Source – newindianexpress.com
KOCHI: Educational institutions in Kerala seem to have become a hotbed of drug peddlers as 223 cases have been registered under the Narcotic Drugs and Psychotropic Substances Act (NDPS) till October 31 this year in connection with the seizure of drugs from various school and college premises.
In a statement filed before the Kerala High Court, Kerala Police said there has been a steep rise in the detection of narcotic substances and tobacco products from the premises of educational institutions.
State police chief Loknath Behera submitted before the High Court that the police seized 76.150 kg of ganja, 173 psychotropic tablets and 348gm of dry ganja from the premises of educational institutions during the period. The total number of cases registered under the NDPS Act was 8,028 till October 31. The ADGP (Intelligence) also submitted the details of intelligence inputs on drug abuse in different educational institutions in the state in a sealed cover.
The statement was filed in response to a suo motu case initiated based on a letter sent by retired IPS officer N Ramachandran highlighting the increase in drug abuse cases and related crime. Senior government pleader Suman Chakravarthy submitted that along with the diverse and multiple sources of supply of narcotic substances, what is more alarming is the increase in demand for intoxicating substances among the youth and children in the state.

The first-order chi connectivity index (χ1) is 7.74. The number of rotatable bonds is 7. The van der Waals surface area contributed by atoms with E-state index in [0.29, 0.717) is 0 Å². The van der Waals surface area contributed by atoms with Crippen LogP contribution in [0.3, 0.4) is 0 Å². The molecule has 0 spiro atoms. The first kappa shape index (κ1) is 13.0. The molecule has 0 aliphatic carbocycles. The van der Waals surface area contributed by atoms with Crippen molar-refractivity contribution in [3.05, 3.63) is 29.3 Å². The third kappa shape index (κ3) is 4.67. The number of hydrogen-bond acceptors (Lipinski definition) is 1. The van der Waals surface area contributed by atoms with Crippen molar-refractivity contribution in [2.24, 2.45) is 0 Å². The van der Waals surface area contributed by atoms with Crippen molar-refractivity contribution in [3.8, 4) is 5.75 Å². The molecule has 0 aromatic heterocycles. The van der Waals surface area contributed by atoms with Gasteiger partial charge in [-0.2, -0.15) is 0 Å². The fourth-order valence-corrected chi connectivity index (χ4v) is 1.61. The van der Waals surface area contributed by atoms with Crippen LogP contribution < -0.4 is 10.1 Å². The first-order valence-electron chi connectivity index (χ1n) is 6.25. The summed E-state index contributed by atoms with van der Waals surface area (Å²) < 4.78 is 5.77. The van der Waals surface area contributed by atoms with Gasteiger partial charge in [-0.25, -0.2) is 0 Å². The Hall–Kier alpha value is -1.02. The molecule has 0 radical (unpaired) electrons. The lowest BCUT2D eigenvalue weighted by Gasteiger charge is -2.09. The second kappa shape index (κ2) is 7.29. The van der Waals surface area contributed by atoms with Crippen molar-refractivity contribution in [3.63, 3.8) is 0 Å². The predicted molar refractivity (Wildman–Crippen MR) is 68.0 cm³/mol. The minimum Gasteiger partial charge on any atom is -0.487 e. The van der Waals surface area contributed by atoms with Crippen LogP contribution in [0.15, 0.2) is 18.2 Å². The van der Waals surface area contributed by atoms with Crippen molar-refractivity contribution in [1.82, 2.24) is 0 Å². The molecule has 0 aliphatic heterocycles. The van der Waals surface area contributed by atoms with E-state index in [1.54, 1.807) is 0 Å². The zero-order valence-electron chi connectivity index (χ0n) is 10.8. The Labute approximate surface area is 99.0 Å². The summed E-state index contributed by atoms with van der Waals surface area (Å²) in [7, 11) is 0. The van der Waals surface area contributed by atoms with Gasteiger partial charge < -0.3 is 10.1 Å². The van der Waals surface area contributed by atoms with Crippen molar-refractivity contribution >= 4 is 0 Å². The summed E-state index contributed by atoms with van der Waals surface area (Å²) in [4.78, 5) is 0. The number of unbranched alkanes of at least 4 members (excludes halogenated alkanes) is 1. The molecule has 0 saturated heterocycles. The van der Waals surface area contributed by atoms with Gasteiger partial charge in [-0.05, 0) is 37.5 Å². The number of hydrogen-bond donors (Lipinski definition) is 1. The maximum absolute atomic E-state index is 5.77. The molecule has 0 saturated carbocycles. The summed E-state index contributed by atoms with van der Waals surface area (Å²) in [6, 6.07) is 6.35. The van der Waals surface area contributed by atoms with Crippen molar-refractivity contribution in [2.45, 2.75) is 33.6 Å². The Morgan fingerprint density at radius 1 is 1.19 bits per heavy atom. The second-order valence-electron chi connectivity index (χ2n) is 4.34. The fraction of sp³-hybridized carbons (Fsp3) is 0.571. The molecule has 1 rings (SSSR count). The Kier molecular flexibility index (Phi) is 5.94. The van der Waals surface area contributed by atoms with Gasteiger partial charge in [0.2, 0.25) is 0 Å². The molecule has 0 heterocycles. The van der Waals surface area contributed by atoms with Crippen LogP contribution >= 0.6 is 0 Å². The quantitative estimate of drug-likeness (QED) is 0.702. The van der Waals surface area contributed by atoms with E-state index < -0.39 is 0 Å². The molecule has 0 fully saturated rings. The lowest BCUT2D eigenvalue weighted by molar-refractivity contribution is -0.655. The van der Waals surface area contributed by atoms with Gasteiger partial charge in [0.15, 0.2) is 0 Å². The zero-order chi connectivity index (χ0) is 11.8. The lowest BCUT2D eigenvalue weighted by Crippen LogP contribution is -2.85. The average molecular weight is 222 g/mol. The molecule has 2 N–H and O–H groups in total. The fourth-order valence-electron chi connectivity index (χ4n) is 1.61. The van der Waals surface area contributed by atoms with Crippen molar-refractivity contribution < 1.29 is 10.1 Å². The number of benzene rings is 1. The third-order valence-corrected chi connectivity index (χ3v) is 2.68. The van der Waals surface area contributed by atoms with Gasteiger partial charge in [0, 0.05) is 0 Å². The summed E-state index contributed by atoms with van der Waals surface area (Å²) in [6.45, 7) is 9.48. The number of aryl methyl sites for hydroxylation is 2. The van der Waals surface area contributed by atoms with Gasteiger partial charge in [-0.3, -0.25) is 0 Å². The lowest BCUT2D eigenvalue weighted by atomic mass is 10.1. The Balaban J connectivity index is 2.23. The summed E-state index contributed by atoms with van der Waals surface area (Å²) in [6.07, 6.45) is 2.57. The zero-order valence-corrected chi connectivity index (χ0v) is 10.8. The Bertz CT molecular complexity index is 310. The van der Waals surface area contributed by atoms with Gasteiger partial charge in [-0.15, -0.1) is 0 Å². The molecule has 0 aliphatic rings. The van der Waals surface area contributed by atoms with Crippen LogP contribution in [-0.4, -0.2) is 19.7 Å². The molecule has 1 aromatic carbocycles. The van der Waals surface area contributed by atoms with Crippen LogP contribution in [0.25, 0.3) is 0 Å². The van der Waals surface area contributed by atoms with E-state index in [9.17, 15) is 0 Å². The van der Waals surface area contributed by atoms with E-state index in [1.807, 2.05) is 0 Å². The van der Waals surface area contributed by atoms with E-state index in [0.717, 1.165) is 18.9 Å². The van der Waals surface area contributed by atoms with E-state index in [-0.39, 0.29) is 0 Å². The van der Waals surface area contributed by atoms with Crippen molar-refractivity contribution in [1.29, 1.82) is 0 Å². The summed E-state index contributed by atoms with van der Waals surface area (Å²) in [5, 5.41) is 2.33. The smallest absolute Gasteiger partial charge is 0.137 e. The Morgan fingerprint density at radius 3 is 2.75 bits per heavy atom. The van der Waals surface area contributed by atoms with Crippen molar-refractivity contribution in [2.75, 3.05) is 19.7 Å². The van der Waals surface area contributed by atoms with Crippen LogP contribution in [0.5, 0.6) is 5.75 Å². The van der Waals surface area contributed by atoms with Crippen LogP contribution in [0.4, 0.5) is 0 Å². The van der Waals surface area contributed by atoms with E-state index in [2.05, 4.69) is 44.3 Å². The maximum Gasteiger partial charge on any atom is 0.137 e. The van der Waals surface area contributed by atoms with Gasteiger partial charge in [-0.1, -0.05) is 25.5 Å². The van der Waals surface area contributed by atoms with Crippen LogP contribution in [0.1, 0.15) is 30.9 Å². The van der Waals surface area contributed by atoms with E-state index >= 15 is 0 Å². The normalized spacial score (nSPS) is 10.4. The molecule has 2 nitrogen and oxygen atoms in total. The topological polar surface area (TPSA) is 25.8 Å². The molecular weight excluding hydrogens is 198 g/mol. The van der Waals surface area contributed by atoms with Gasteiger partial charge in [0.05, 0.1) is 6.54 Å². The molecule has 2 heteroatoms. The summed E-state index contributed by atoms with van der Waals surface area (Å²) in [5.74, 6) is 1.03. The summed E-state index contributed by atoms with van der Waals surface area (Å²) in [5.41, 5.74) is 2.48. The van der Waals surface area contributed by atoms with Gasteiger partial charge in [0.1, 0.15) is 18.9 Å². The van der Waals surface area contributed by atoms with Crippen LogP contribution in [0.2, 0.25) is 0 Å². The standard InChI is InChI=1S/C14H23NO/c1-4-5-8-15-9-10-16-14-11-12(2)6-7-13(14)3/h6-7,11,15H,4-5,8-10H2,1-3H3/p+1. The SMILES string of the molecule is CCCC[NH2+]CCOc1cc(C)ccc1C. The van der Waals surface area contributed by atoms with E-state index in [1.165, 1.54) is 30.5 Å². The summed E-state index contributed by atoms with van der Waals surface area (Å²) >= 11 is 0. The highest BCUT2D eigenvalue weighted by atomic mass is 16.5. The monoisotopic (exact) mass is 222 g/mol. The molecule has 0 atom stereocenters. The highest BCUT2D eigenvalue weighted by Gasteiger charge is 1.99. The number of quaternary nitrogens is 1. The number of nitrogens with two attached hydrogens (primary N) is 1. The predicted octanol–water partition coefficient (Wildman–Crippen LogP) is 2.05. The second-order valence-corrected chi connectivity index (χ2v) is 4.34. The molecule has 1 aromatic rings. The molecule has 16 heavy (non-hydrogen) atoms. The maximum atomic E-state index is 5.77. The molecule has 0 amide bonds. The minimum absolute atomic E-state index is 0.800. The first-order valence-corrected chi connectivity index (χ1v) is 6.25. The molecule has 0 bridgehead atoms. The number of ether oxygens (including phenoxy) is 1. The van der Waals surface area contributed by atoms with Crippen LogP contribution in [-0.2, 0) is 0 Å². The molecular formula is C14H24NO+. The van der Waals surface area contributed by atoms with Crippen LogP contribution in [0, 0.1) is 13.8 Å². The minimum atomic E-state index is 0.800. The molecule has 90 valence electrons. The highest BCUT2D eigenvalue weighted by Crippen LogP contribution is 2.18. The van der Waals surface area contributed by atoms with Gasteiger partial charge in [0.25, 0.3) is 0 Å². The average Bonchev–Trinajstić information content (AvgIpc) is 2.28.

Moreover, narcotic substance abuse and criminal behaviour are interrelated and often lead to grave crimes by the abusers, especially juveniles. To break the supply chain, the police have focused on intelligence collection, detention and effective investigation of the NDPS cases.
The statement said statistics showed that there was an increase in drug abuse among all categories of people, especially adolescents and children, and smuggling of narcotic drugs had also increased. Intelligence collection using technology and human resources would be strengthened and interstate and interagency coordination enhanced to detect and contain drug trafficking.
The state police have initiated various programmes to address the increasing demand for drugs and divert the energy of adolescents and youth to various creative programmes. That apart, the police have been playing an active role in strengthening the functioning of anti-narcotic clubs in educational institutions formed by the excise department. They are also working with various non-governmental and government agencies such as Vimukthi in providing professional help and rehabilitating the identified drug addicts.
Statewide campaigns with slogans like ‘Yes to football, No to drugs’, ‘Yes to cricket, No to drugs’ and ‘Yes to arts, No to drugs’ are also being organised, said the police chief.